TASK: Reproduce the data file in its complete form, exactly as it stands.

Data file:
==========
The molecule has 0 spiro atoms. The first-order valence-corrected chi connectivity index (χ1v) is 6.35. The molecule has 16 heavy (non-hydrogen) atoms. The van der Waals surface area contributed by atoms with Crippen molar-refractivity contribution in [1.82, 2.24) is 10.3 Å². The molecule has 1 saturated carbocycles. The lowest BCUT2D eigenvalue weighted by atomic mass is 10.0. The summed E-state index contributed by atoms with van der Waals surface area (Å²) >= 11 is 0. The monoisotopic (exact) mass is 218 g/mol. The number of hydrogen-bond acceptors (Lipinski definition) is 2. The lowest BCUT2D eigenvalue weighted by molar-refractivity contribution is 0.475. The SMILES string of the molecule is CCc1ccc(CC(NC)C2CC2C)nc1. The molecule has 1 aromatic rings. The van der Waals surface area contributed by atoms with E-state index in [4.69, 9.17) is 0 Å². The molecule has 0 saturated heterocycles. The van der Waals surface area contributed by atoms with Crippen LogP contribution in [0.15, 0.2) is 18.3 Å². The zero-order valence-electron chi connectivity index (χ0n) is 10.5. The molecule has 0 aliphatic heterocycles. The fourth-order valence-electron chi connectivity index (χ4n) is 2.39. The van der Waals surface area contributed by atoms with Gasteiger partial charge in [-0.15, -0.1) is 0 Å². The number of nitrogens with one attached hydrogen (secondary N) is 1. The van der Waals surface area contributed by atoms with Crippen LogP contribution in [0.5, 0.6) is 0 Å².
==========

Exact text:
The molecule has 0 spiro atoms. The first-order valence-corrected chi connectivity index (χ1v) is 6.35. The molecule has 16 heavy (non-hydrogen) atoms. The van der Waals surface area contributed by atoms with Crippen molar-refractivity contribution in [1.82, 2.24) is 10.3 Å². The molecule has 1 saturated carbocycles. The lowest BCUT2D eigenvalue weighted by atomic mass is 10.0. The summed E-state index contributed by atoms with van der Waals surface area (Å²) >= 11 is 0. The monoisotopic (exact) mass is 218 g/mol. The number of hydrogen-bond acceptors (Lipinski definition) is 2. The lowest BCUT2D eigenvalue weighted by molar-refractivity contribution is 0.475. The SMILES string of the molecule is CCc1ccc(CC(NC)C2CC2C)nc1. The molecule has 1 aromatic rings. The van der Waals surface area contributed by atoms with E-state index in [4.69, 9.17) is 0 Å². The molecule has 0 saturated heterocycles. The van der Waals surface area contributed by atoms with Crippen LogP contribution in [0.15, 0.2) is 18.3 Å². The zero-order valence-electron chi connectivity index (χ0n) is 10.5. The molecule has 0 aliphatic heterocycles. The fourth-order valence-electron chi connectivity index (χ4n) is 2.39. The van der Waals surface area contributed by atoms with Gasteiger partial charge in [-0.15, -0.1) is 0 Å². The number of nitrogens with one attached hydrogen (secondary N) is 1. The van der Waals surface area contributed by atoms with Crippen LogP contribution in [0.5, 0.6) is 0 Å².